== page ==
had to stand still and shrink if the Colorado water plan had not been adopted.

So it can be said within reason that what Los Angeles is today, what it has done since 1913 when water was turned into the aqueduct, is due to the man who died yesterday and died with his financial resources sadly reduced, and his later years full of trouble and controversy.

It is likely that future students of the city’s history will give Mr. Eaton nearly as much credit for the city’s park system as for his work in providing sufficient water supply.


As the writer recalls events, though with some vagueness as to details, Mayor Eaton had propulsive force in the making of about every park in the town.

Having accomplished his life mission, Mr. Eaton in 1908 retired to his Long Valley ranch, where he expected to live out his life tranquilly.

Such was not Fortune’s reward. Mr. Eaton had a succession of domestic and financial troubles and lately had been living with his son, Burdick Eaton, the father’s finances, it is said, having been reduced by ill fortune to approximately nothing.

Besides the son, Burdick, at whose home he died, Mr. Eaton is survived by five children — Harold, a Long Valley rancher; Mrs. Helen Armstrong and Mrs. Dorothy Cahoone, children of his first wife, who was Mrs. Helen Eaton, from whom he was divorced and who lives in La Crescenta.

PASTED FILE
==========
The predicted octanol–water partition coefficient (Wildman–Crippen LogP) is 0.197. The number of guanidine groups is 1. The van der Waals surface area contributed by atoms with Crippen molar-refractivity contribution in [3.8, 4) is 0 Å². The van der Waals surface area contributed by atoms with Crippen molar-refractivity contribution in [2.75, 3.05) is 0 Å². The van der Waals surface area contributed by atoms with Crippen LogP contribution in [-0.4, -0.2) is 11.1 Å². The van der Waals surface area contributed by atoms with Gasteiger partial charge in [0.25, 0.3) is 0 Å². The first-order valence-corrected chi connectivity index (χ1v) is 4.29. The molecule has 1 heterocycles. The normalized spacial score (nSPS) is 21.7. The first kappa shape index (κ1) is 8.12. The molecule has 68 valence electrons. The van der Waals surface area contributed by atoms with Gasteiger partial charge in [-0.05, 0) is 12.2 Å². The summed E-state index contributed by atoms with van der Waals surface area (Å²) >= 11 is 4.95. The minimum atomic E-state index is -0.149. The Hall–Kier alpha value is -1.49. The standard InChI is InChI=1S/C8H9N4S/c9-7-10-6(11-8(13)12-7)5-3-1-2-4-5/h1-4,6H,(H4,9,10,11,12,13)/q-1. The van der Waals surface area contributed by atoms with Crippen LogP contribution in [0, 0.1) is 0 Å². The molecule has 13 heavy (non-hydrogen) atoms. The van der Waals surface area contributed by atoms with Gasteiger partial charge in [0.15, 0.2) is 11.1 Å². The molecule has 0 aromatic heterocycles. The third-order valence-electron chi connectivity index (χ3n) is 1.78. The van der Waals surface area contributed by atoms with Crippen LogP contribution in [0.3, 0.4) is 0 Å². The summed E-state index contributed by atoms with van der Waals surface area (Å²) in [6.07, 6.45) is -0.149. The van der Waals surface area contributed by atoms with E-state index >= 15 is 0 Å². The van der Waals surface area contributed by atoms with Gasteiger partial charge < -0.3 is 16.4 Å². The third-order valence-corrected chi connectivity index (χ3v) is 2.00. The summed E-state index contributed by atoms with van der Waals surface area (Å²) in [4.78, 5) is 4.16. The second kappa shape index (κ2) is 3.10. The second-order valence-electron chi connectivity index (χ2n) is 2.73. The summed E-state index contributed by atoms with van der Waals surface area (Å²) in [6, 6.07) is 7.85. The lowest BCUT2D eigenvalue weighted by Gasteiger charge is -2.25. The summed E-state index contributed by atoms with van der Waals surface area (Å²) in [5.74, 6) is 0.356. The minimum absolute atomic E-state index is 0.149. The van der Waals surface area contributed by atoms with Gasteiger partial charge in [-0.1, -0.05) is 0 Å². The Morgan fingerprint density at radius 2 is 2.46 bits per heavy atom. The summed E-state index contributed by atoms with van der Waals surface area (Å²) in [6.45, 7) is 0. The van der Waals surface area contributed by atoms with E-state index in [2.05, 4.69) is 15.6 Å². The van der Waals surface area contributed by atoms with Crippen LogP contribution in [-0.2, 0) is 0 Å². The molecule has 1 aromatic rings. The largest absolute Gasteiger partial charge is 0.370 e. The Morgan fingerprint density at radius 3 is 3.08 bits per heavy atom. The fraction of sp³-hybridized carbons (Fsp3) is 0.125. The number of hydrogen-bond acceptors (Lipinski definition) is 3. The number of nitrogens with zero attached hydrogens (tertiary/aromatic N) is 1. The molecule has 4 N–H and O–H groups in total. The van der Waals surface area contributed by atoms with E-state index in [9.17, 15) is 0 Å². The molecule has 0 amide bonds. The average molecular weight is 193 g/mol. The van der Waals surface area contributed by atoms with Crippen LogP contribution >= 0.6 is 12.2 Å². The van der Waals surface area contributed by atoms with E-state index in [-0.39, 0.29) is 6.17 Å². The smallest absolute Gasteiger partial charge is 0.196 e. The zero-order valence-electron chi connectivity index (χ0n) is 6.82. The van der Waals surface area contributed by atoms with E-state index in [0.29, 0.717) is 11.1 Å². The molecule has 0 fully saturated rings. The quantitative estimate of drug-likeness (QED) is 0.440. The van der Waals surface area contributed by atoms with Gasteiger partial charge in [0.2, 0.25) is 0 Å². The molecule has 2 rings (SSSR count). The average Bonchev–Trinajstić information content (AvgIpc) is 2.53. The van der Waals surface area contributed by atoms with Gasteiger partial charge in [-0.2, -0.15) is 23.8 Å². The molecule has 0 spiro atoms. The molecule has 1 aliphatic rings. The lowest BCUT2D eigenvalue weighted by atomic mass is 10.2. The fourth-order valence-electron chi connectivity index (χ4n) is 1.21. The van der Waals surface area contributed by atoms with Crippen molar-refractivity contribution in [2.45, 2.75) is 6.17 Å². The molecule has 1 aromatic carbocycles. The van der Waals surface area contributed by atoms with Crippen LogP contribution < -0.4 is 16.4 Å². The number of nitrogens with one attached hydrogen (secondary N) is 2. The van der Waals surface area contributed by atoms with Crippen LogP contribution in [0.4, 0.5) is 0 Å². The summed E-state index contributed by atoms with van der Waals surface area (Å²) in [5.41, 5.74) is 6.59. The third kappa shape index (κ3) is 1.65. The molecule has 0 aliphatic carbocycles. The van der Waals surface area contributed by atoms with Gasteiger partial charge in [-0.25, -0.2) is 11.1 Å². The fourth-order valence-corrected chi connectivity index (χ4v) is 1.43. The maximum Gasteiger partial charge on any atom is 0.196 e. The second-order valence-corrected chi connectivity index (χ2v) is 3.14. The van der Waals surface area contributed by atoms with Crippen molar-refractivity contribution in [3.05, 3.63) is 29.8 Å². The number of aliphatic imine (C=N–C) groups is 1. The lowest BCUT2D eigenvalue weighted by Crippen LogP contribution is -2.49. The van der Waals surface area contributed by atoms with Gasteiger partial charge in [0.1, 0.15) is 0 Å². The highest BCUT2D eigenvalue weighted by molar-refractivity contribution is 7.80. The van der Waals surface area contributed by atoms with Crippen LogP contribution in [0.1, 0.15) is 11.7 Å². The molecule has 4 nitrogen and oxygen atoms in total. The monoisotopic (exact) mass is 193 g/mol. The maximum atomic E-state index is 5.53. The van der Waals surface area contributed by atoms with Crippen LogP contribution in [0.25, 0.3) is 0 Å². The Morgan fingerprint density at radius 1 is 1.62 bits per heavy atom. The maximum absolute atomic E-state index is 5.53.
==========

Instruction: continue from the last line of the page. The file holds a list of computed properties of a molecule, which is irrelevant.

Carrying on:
His second wife, Mrs. Alice Lawson Eaton, resides in the city and is the mother of two sons, Fred and Henry Eaton.

Funeral services will be held tomorrow at 3 p.m. at W.A. Brown funeral chapel, 1815 S. Figueroa Street. The body will be cremated at Rosedale Cemetery, and the ashes will be buried, fulfilling Mr. Eaton’s wish, in Long Valley.

From the Los Angeles Herald-Express, March 13, 1934

Funeral services will be held tomorrow for Frederick S. Eaton, pioneer and former mayor. The arrow in this picture, made in 1853, points out his birthplace, an adobe atop Fort Moore hill. [Note discrepancy from Times story, below.]

Mr. Eaton’s parents settled here in 1850 and lived in this adobe house, where he was born four years later. Los Angeles was then a straggling village of a few houses shown in this picture, the earliest picture of Los Angeles in existence. The adobe house later became the city jail.

At 14 Mr. Eaton made the design for the old Plaza and later planned improvement of Pershing Square.

Photo shows Mr. Eaton, noted as “the father of the Los Angeles aqueduct” and builder of the first street railway in this city. He died after several months’ illness.

From the Los Angeles Times, March 13, 1934


Frederick Eaton, Father of Present Water System, Los Angeles Native Son, Passes